Courtesy of Roswell Park’s Patient Education Department

Preventing infection is a top priority for individuals with weakened immune systems due to cancer or its treatment, and winter poses some special challenges. Outside, shorter days mean less sunlight, single-digit temperatures, and low humidity, and inside, closed windows and insulation trap dry, overheated air and house germs.

Winter is flu season, and COVID and respiratory syncytial virus (RSV) are on the rise. Talk to your doctor about the benefit of vaccinations or booster. If your condition prevents you from immunization, ensure that those around you are vaccinated. If friends or family aren’t feeling well, have them postpone their visit! What they might consider an annoying sniffle, could be dangerous to you. If your caregiver or a household member gets sick, contact your doctor.

Your skin is your first line of defense against infection. Cold, dry winter air causes skin to crack, giving germs a way in and making you more susceptible to infection. Keep your skin clean and moisturized, bathe regularly, pat yourself dry with clean towels, and dress in clean clothes. Wash your hands with warm soapy water for at least 20 seconds after using the bathroom, blow your nose, covering your mouth during a cough and when they get soiled. Hand sanitizer works well when hands are not visibly soiled. Rub sanitizer over the surface of both hands until it dries. Handwashing and sanitizers can be very drying to your skin, so take a little extra care during the winter months.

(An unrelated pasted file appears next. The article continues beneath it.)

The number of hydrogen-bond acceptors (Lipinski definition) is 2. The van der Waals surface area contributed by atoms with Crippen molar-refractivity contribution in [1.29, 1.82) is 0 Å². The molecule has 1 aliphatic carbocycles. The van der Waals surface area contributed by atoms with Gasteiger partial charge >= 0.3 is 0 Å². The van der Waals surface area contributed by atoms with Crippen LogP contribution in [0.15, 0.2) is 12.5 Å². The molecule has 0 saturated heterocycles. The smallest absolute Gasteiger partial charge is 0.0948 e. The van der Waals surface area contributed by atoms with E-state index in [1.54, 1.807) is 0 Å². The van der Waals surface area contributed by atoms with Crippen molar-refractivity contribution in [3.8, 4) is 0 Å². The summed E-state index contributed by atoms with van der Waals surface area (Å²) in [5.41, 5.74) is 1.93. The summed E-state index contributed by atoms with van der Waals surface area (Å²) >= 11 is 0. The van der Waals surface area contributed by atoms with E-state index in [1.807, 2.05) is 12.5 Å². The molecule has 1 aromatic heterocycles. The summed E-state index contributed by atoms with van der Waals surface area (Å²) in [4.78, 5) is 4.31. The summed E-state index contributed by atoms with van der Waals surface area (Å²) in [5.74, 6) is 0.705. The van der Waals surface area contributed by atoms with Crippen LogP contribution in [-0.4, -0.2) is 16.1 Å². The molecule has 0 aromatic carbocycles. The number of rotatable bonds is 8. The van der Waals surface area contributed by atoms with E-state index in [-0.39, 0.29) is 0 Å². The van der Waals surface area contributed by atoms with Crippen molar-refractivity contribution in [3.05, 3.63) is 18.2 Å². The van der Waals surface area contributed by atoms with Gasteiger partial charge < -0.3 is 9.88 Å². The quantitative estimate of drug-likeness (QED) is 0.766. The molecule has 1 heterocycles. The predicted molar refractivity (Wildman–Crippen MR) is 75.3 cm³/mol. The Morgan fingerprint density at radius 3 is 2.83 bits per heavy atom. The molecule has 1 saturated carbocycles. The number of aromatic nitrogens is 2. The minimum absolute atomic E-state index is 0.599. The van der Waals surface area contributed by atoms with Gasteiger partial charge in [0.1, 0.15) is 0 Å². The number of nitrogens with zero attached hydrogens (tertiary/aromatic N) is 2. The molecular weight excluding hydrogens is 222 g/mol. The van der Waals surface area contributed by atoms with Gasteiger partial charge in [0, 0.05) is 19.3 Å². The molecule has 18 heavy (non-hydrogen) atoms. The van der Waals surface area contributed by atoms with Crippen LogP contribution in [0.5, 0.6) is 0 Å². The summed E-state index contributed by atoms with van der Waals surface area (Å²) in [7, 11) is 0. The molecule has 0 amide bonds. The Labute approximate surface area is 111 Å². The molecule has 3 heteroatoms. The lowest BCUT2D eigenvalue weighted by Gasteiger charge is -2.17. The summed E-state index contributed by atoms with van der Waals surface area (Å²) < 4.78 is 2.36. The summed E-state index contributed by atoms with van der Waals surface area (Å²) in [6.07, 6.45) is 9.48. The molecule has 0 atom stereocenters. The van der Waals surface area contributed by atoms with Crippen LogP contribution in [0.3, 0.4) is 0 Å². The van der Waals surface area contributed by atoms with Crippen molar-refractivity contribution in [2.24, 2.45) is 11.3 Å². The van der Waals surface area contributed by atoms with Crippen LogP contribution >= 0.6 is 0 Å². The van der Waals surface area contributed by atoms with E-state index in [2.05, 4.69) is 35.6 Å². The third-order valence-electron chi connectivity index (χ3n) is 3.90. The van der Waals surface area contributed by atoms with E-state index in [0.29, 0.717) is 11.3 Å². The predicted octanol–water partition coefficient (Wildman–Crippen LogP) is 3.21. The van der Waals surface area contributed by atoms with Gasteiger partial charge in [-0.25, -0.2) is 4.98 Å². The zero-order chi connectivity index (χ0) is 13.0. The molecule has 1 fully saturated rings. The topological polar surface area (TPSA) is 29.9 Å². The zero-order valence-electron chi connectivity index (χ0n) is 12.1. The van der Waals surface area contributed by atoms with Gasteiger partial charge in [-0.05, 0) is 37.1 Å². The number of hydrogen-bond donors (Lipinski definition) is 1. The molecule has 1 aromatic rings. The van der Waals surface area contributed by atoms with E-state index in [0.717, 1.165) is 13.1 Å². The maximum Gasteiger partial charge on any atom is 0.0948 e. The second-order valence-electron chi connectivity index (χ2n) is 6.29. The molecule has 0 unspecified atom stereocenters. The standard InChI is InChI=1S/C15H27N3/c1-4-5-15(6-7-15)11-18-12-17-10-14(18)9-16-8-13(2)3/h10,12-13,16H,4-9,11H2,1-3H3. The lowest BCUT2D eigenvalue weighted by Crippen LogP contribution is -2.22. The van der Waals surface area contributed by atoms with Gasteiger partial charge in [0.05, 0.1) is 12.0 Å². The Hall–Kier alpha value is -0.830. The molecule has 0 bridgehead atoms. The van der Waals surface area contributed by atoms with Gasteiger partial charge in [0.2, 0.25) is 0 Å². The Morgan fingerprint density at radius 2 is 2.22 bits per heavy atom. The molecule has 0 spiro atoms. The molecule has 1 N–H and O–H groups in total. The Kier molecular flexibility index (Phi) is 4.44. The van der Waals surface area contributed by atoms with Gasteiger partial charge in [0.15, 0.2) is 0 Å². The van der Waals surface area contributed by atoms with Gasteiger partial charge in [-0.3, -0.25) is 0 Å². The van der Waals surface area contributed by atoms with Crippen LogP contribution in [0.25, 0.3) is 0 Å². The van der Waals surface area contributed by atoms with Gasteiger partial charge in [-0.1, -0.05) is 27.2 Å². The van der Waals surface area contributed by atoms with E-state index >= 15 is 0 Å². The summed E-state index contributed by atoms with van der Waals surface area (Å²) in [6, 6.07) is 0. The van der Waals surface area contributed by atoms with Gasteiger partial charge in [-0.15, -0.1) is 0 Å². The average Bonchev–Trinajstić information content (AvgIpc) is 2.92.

To alleviate dry skin. Avoid steaming hot water when bathing, and use plain soap, rather than antimicrobial soaps. Also use a good moisturizer, but if you have allergies or other concerns, consult your pharmacist. Also avoid drying ingredients like alcohols and acids. (Sanitizers with 60% alcohol are recommended to kill the virus that causes COVID, so be sure to moisturize well or wash with soap instead of sanitizer.) Apply moisturizers after bathing or washing hands, while your skin is still damp to lock in moisture, and use heavy, oil-based creams on drier areas, such as legs, hands and feet. You may need something lighter/water-based for your face. Do not share your moisturizer and dispose of moisturizers after three months.

Food Safety. Following some simple food safety guidelines can help keep you healthy and avoid foodborne illnesses, allowing you to rest and recover through the long winter months. If you are neutropenic (have a very low white blood cell count), follow the guidelines your doctor or nurse provides. Also, check the ‘use by’ and expiration dates on foods and make sure the packaging is intact. Don’t use foods with a broken seal or a dented can. Use clean towels, sponges, or paper towels to clean work surfaces, cutting boards and utensils. Do not eat raw or undercooked meat, poultry, fish, eggs or cookie dough, and scrub and rinse fresh fruits and veggies.

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